Ahmedabad:If magnate Mukesh Ambani is today breathing down the neck of Microsoft’s Bill Gates in the global richie list, he owes it in a large part to these waters of Gujarat. And if the Ruias of Essar are zooming up the billionaire charts and Amdavad got its first Forbes billionaire in Gautam Adani, it’s all thanks to this Gulf of Kutch. A belt that is now earning the nickname of the ’Gulf of Riches’ thanks to the moolah it’s raking in for investors who have put their money at the right waterfront.
So what if it is just next to Pakistan. This has not stopped some of India’s richest from betting their billions on this real gateway that has displaced Mumbai’s. Already investments worth Rs 1.40 lakh crores have been lined up along the 700-km shoreline by four of India’s billionaires - Mukesh Ambani, Shashi Ruia, Ratan Tatas and Gautam Adani. This even as other corporates have poured in investments worth over Rs 13,000 crore after the 2001 earthquake with another Rs 80,000 crore investments in the pipeline.
Ten special economic zones (SEZs), including that of Reliance and Essar near Jamnagar, Tatas’ 4000-MW ultra mega power project, five private shipyards, a slew of captive jetties and massive expansions by existing Mundra and Kandla ports are coming up. Considering 54MT petroleum cargo volume of Reliance and nearly 63 MT of cargo handled by Kandla and Mundra alone, ports in the Gulf alone have surpassed Mumbai’s two ports - Mumbai Port Trust and JNPT - which handled nearly 95 MT during 2006-2007. Both Reliance and Essar are now expanding their refining capacity. "Besides the geographical locational advantage over Mumbai, Kutch has inter-modal transport system of highways and broad-guage connecting it to northern hinterland in place already," says Vallabh Shah, former vice-chairman of Gujarat Maritime Board and one of the key persons in drafting the present port privatisation policy.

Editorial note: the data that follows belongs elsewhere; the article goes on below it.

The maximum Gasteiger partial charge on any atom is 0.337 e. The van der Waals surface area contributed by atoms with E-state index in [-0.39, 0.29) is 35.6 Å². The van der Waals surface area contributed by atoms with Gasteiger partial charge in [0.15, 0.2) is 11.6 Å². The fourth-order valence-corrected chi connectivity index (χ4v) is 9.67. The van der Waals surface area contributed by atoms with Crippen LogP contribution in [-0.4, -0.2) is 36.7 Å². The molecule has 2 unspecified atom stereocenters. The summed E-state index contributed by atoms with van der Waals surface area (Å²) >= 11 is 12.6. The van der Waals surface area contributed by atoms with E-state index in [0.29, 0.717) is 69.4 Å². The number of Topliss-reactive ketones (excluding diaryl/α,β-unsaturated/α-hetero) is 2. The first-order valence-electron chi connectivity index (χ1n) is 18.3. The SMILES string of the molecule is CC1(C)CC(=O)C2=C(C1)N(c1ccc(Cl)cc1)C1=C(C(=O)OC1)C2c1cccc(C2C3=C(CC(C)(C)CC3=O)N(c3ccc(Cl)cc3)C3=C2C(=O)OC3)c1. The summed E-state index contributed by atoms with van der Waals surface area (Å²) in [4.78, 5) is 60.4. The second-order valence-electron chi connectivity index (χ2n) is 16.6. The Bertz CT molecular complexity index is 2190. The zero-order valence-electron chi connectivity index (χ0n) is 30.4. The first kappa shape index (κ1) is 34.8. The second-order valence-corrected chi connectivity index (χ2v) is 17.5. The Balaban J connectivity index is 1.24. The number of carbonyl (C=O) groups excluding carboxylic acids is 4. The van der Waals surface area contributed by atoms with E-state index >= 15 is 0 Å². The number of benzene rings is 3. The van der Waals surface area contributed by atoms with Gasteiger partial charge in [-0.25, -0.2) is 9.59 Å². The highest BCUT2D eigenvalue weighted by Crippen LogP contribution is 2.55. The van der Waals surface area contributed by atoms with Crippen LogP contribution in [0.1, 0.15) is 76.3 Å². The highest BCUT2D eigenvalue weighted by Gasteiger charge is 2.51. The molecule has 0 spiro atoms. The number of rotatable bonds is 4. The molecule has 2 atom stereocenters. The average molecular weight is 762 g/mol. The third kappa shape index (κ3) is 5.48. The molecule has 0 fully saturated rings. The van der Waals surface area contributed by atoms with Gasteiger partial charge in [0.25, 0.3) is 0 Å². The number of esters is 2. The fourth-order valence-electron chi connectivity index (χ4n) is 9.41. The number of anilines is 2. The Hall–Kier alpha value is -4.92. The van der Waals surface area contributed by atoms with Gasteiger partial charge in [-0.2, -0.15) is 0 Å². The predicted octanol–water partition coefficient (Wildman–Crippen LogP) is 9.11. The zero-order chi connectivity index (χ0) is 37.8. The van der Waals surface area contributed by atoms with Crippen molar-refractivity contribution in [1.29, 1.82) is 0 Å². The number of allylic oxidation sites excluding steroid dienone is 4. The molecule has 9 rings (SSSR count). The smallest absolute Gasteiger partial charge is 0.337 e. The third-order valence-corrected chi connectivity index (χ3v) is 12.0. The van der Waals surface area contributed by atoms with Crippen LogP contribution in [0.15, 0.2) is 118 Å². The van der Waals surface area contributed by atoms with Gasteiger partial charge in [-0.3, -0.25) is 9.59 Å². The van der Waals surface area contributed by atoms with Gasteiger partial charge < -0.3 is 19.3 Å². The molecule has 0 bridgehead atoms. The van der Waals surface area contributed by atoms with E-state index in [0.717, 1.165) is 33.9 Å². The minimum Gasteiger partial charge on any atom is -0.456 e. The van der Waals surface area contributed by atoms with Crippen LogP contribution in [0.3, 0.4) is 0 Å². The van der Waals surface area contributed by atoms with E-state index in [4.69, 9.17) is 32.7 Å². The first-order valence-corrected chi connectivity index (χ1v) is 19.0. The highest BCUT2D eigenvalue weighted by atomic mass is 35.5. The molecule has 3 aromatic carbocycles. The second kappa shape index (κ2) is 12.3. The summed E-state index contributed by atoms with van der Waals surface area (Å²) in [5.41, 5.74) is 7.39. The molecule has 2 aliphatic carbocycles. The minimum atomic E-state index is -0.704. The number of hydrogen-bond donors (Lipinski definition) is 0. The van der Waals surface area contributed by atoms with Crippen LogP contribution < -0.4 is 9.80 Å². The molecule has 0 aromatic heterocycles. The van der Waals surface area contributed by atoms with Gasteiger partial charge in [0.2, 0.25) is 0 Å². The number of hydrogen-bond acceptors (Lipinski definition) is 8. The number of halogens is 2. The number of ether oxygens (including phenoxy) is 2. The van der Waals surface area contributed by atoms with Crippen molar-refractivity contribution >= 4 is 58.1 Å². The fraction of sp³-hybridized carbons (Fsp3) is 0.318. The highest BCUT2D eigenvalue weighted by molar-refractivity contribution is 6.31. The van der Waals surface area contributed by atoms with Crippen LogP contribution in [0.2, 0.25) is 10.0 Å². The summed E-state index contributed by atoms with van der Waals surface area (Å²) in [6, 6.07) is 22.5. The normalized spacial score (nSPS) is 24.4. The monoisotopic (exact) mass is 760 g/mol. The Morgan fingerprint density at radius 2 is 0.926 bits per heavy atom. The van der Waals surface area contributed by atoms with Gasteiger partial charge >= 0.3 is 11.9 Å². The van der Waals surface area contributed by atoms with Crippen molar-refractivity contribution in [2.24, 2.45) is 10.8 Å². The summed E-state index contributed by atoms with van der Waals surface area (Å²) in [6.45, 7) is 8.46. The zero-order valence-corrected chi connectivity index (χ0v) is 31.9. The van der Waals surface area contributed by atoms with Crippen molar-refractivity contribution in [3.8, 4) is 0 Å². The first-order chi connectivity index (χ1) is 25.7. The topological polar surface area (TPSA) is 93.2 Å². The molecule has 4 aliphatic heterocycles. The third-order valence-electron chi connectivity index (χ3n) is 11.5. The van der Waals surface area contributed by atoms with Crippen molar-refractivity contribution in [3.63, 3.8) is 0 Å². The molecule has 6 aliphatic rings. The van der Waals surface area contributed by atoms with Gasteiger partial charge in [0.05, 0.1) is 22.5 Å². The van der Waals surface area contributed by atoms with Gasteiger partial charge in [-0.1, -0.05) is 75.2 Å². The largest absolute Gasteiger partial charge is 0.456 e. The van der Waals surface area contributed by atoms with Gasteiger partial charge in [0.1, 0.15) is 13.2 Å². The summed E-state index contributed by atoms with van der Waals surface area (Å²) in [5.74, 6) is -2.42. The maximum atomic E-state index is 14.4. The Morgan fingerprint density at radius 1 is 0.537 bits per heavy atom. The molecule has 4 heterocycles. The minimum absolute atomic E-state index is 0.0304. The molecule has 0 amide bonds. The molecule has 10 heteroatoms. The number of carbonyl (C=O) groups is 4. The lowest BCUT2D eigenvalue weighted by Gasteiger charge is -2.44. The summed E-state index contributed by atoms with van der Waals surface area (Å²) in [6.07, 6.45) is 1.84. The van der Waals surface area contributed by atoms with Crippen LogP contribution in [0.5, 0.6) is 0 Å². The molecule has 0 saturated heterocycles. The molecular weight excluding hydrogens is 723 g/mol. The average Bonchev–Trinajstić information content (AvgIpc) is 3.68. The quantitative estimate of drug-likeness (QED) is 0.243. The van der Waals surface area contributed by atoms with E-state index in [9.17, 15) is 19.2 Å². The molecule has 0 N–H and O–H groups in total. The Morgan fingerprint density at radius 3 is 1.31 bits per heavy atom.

Adds Jayesh Buch, regional director, Essar, "We are pumping in additional investment of Rs 24,000 crore in our refinery business." In fact, as many as 2,100 vessels would move in and out of the Gulf every year in the next five years, and of these 476 would be very large crude carriers (VLCCs) alone berthing at Kandla and RIL and Essar’s ports. But then, this Gulf has always been the hub of maritime trade since ancient times with an over 4,000 year history of sea trade along its strategically located ports of Mandvi, Mundra, Okha, Koteshwar, Lakhpat and Jakhau.
As business historian Dwijendra Tripathi points out: "Ports like Okha were thriving ports in medieval times exporting textiles, spices and gems and jewellery to the Persia and Red Sea region in the Mughal era, much before Mumbai port came into existence."
So history has come full circle. Let Mumbai bask in the past glory.
Courtesy: Times of India - India